26. We have already seen that lbs., etc., can be represented by lines drawn to scale. Hence, if the magnitude of a force be known, a line may be drawn whose length will be proportional to the force.

27. Force must be exerted in a certain direction; the line representing it must, therefore, be drawn in that direction.

28. An arrow can be placed on the line indicating the sense of the force, that is, showing in which direction along the line the force is acting.

29. The point of application (i.e. the place at which the force is applied) must be known.

30. When the magnitude, direction, sense, and point of application of a force are known, the force is said to be known.

These four points should be clearly understood, and always kept in mind. In determining a force the student must see that he finds all four.

31. Resultant. - If a number of forces (whether parallel or otherwise) act on a body, and move it in a certain direction, it is evident that another force could be found, which, acting in that direction, would do the same work.

This force is called the resultant of the others.

32. Equilibrium. - If the resultant of a number of forces be zero, then they are said to be in equilibrium. If these forces be applied to a body in a state of rest, then it will still remain at rest.

33. Equilibrant. - When a body is not in equilibrium it moves in a certain direction with a force which has a resultant. Another force equal to the resultant in magnitude, acting in the same line and opposite in sense, would produce equilibrium.

This force is called the equilibrant.

34. The equilibrant and the resultant of a system of forces are always equal in magnitude, act in the same line of direction, and are of opposite sense.

35. If a number of forces be in equilibrium, any one of them is the equilibrant of the others, and if the sense be reversed, it will represent their resultant.

For, if a system of forces be in equilibrium, each force helps to maintain it, and the removal of any one of them would cause the remainder to move along the line on which it was acting, and in the opposite direction.

36. Parallel Forces. - Forces are said to be parallel when the lines along which they act are parallel.

Suppose forces equal to 5, 3, and 8 lbs. to be acting in one direction, and forces equal to 4, 7, and 2 lbs. in the opposite direction. In the one direction a force equal to 16 lbs. would be acting, whilst against that a force equal to 13 lbs. would be exerted. The whole system will have a resultant of 3 lbs. acting in the first direction. The 3 lbs. represents the resultant of the 6 forces, and acts in the direction of the 16 lbs.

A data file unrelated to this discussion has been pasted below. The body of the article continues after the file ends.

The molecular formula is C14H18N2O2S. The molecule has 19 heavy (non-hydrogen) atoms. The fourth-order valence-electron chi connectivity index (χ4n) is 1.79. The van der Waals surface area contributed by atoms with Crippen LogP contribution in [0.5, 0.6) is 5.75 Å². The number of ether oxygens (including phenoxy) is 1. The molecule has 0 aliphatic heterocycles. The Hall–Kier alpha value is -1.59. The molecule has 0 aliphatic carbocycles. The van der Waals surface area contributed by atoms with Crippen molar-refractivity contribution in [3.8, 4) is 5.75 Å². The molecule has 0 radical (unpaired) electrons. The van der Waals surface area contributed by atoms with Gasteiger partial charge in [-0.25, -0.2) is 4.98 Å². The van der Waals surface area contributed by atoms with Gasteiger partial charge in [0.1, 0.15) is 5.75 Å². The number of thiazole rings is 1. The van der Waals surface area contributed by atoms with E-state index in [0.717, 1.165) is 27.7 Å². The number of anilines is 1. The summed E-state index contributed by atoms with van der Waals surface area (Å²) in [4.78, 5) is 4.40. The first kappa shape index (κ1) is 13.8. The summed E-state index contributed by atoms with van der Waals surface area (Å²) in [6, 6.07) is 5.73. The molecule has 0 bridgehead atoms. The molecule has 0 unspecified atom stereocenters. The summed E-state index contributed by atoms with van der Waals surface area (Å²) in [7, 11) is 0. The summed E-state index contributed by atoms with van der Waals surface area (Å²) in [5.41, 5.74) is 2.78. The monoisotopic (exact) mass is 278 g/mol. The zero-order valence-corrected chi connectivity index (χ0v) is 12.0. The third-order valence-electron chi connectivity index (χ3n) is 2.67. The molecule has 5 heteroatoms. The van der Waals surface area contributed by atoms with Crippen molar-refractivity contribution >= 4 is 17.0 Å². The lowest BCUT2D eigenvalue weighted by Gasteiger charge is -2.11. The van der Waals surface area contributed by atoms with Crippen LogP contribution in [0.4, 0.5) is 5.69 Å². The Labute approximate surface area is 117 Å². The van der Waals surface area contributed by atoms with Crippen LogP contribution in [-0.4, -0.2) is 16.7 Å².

If a force equal to 3 lbs. be added to the second set of forces, or taken from the first, then the whole system would be in equilibrium.

37. In dealing with parallel forces those acting in one direction are taken as positive, and those acting in the opposite direction as negative. The algebraical sum of all the forces will represent the resultant, and it will act in the direction of those whose sum is the greater.

39. Reaction. - When a force acts on a body it produces a resisting force from that body. This second force is always equal to and opposite to the first.

The beam with its load (Fig. 20) exerts a force on the walls, and this produces a resistance from each wall equal to the portion of the weight it has to carry. These resistances are called the reactions of the wall.

40. Moments. - It now becomes necessary to ascertain why the point of application of a force should be known. Place a book or similar object at A B C D (Fig. 21) on a table. Apply a force, as shown at P. This will cause the book to rotate clockwise, i.e. in the same direction as the hands of a clock. If the force be applied near A, it will rotate in the opposite direction, or anti-clockwise. By applying the force at different points, the student will find that to move the book forward he must apply a force in a direction which, if produced, would pass through the point G.

Again, let him take a lath, holding it horizontally by one end. Place a 1 lb. weight 1 ft. from the hand. He will find that the weight causes the lath to try to rotate with his hand as the centre of rotation, and he also experiences a difficulty in counteracting this rotation. If he moves the weight 2 ft. from the hand, he will find the tendency to rotate twice as great, and that it is twice as difficult to keep the weight in position.